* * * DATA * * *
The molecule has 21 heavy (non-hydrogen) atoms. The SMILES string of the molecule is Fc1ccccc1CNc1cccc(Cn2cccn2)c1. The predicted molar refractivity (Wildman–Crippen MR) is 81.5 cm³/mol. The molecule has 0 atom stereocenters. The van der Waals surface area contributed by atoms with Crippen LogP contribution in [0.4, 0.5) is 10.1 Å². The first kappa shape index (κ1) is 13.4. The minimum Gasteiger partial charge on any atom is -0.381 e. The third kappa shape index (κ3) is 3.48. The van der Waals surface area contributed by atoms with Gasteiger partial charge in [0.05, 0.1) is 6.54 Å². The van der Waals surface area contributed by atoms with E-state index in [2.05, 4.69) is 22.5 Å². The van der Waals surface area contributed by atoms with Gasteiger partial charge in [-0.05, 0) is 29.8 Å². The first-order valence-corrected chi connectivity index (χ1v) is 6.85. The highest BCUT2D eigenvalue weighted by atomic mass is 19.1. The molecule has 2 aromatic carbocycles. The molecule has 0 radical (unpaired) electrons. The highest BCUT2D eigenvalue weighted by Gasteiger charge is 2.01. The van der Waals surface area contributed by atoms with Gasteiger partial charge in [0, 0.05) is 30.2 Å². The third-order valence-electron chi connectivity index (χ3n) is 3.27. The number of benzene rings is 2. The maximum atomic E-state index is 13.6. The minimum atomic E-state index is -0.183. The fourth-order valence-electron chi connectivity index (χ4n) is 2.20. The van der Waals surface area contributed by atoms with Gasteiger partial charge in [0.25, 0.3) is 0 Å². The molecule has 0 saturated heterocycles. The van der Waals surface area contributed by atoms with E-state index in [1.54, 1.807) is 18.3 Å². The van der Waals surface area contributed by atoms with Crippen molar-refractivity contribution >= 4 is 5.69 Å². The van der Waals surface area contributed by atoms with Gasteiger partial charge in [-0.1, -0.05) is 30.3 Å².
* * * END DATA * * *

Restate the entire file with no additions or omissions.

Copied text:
The molecule has 21 heavy (non-hydrogen) atoms. The SMILES string of the molecule is Fc1ccccc1CNc1cccc(Cn2cccn2)c1. The predicted molar refractivity (Wildman–Crippen MR) is 81.5 cm³/mol. The molecule has 0 atom stereocenters. The van der Waals surface area contributed by atoms with Crippen LogP contribution in [0.4, 0.5) is 10.1 Å². The first kappa shape index (κ1) is 13.4. The minimum Gasteiger partial charge on any atom is -0.381 e. The third kappa shape index (κ3) is 3.48. The van der Waals surface area contributed by atoms with Gasteiger partial charge in [0.05, 0.1) is 6.54 Å². The van der Waals surface area contributed by atoms with E-state index in [2.05, 4.69) is 22.5 Å². The van der Waals surface area contributed by atoms with Gasteiger partial charge in [-0.05, 0) is 29.8 Å². The first-order valence-corrected chi connectivity index (χ1v) is 6.85. The highest BCUT2D eigenvalue weighted by atomic mass is 19.1. The molecule has 2 aromatic carbocycles. The molecule has 0 radical (unpaired) electrons. The highest BCUT2D eigenvalue weighted by Gasteiger charge is 2.01. The van der Waals surface area contributed by atoms with Gasteiger partial charge in [0, 0.05) is 30.2 Å². The third-order valence-electron chi connectivity index (χ3n) is 3.27. The number of benzene rings is 2. The maximum atomic E-state index is 13.6. The minimum atomic E-state index is -0.183. The fourth-order valence-electron chi connectivity index (χ4n) is 2.20. The van der Waals surface area contributed by atoms with Gasteiger partial charge in [0.25, 0.3) is 0 Å². The molecule has 0 saturated heterocycles. The van der Waals surface area contributed by atoms with E-state index in [1.54, 1.807) is 18.3 Å². The van der Waals surface area contributed by atoms with Crippen molar-refractivity contribution >= 4 is 5.69 Å². The van der Waals surface area contributed by atoms with Gasteiger partial charge in [-0.1, -0.05) is 30.3 Å².